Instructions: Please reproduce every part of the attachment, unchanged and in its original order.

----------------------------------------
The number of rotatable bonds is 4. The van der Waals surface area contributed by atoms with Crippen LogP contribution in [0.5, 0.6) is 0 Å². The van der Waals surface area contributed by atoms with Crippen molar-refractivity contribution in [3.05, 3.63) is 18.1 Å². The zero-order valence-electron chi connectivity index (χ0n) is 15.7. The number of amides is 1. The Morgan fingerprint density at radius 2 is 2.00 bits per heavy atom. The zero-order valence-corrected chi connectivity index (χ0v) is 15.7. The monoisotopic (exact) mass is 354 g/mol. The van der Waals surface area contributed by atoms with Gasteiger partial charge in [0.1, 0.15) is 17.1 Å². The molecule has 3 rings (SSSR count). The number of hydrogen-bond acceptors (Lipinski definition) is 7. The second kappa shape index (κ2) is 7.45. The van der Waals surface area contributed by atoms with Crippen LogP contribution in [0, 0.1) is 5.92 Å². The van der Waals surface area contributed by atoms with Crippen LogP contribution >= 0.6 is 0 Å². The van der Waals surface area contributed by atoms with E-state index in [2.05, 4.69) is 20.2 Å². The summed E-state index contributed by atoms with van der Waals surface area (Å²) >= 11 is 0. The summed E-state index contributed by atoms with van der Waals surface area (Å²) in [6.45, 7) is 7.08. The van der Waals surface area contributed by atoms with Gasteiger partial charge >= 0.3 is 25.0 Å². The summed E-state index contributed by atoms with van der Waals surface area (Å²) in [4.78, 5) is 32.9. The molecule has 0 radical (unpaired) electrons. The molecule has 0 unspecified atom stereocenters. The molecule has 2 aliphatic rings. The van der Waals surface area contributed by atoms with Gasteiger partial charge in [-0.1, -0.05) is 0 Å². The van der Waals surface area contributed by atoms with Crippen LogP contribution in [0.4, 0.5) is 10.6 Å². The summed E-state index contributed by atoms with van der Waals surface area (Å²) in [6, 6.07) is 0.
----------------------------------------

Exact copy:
The number of rotatable bonds is 4. The van der Waals surface area contributed by atoms with Crippen LogP contribution in [0.5, 0.6) is 0 Å². The van der Waals surface area contributed by atoms with Crippen molar-refractivity contribution in [3.05, 3.63) is 18.1 Å². The zero-order valence-electron chi connectivity index (χ0n) is 15.7. The number of amides is 1. The Morgan fingerprint density at radius 2 is 2.00 bits per heavy atom. The zero-order valence-corrected chi connectivity index (χ0v) is 15.7. The monoisotopic (exact) mass is 354 g/mol. The van der Waals surface area contributed by atoms with Gasteiger partial charge in [0.1, 0.15) is 17.1 Å². The molecule has 3 rings (SSSR count). The number of hydrogen-bond acceptors (Lipinski definition) is 7. The second kappa shape index (κ2) is 7.45. The van der Waals surface area contributed by atoms with Crippen LogP contribution in [0, 0.1) is 5.92 Å². The van der Waals surface area contributed by atoms with Crippen LogP contribution >= 0.6 is 0 Å². The van der Waals surface area contributed by atoms with E-state index in [2.05, 4.69) is 20.2 Å². The summed E-state index contributed by atoms with van der Waals surface area (Å²) >= 11 is 0. The summed E-state index contributed by atoms with van der Waals surface area (Å²) in [6.45, 7) is 7.08. The van der Waals surface area contributed by atoms with Gasteiger partial charge >= 0.3 is 25.0 Å². The summed E-state index contributed by atoms with van der Waals surface area (Å²) in [4.78, 5) is 32.9. The molecule has 0 radical (unpaired) electrons. The molecule has 0 unspecified atom stereocenters. The molecule has 2 aliphatic rings. The van der Waals surface area contributed by atoms with Gasteiger partial charge in [-0.1, -0.05) is 0 Å². The van der Waals surface area contributed by atoms with Crippen LogP contribution in [0.4, 0.5) is 10.6 Å². The summed E-state index contributed by atoms with van der Waals surface area (Å²) in [6, 6.07) is 0.